If economic growth were a matter of just having more people then there would be no rise in the size of the economy per capita, would there? And given that we do have economic growth per capita then ….well, you see the problem.
It’s possible to make a weaker claim, that we can only have economic growth per capita if we have a growing population but that too is nonsense. The onward march of technology, our ability to add more value to resources over time will lead to continued economic growth.
There’s just one special case where the assertion might be true: if population if falling faster than growth per capita is growing. Take a reasonable historical (for the capitalist world) average: 3% growth in GDP per capita over the years. If population is falling at 4% a year then total GDP will be falling while the living standards are rising. And as it’s that latter that we care about, not the former, even in this special case we don’t actually care.
And this is why the commenters at The Kitchen who bang on about population decline are also consistently wrong. A declining population does not mean declining growth.
In fact, if growth continues at a reasonable rate and the population declines, this is immensely good news. Why? Because it means that individuals are all getting richer.
If I have ten quid, and have to divide it amongst ten people, then they each have a quid. If, on the other hand, there are only five people to divide that tenner amongst, then everyone gets £2. They are twice as rich. Excellent!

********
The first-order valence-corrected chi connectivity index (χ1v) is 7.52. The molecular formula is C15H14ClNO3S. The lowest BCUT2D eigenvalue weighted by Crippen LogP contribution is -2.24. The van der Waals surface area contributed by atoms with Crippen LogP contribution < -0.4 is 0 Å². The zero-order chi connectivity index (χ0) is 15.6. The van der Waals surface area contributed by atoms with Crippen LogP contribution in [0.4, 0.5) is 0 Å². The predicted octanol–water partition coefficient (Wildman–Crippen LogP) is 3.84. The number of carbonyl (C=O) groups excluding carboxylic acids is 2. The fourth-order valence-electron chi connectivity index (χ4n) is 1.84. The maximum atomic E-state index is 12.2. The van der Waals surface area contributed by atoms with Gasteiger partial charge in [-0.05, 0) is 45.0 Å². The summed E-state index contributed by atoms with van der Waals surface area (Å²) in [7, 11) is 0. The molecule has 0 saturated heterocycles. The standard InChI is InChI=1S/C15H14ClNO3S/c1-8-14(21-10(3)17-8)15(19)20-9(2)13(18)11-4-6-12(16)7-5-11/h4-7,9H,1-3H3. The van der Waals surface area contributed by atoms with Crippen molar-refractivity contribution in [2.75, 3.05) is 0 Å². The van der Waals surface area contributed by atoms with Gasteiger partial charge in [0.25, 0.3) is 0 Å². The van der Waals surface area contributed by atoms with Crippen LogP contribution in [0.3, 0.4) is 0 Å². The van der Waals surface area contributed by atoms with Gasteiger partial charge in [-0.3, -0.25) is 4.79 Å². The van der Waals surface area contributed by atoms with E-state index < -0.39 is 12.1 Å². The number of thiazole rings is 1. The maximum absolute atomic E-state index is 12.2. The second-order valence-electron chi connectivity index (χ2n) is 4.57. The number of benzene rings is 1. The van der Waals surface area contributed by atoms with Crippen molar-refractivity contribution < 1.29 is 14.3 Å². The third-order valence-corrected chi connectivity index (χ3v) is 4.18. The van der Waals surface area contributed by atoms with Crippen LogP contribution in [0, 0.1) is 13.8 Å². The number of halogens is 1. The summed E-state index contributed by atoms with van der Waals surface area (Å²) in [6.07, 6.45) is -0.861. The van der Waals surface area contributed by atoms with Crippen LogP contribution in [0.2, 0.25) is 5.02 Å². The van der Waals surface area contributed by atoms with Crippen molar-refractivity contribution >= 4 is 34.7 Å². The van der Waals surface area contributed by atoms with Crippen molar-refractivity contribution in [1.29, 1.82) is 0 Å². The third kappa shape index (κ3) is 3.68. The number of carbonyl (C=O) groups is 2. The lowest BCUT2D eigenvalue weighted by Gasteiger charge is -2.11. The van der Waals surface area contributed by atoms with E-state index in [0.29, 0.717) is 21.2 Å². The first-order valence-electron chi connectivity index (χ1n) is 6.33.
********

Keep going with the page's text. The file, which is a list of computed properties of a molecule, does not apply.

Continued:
Needless to say, the rest of the article is the same old scare-mongering bollocks. Instead of some reasonable cost-benefit analysis of immigration, all that we get is MSM twats and political tosspots trying to outdo each other in pandering to the BNP-voting section of the population.
But, as I said, these people's fear of immigration is definitely not the same as Nick Griffin's. Definitely not.
UPDATE: in response to Andy's comment, I shall repost my solution to the problem.
So, here is my proposed solution, and it is a solution designed to be implemented tomorrow—that is, it assumes that we are still in the EU, etc. So, here it is: no immigrant may claim benefits until they have been working—and contributing tax (i.e. cash in hand work will not count)—for four years.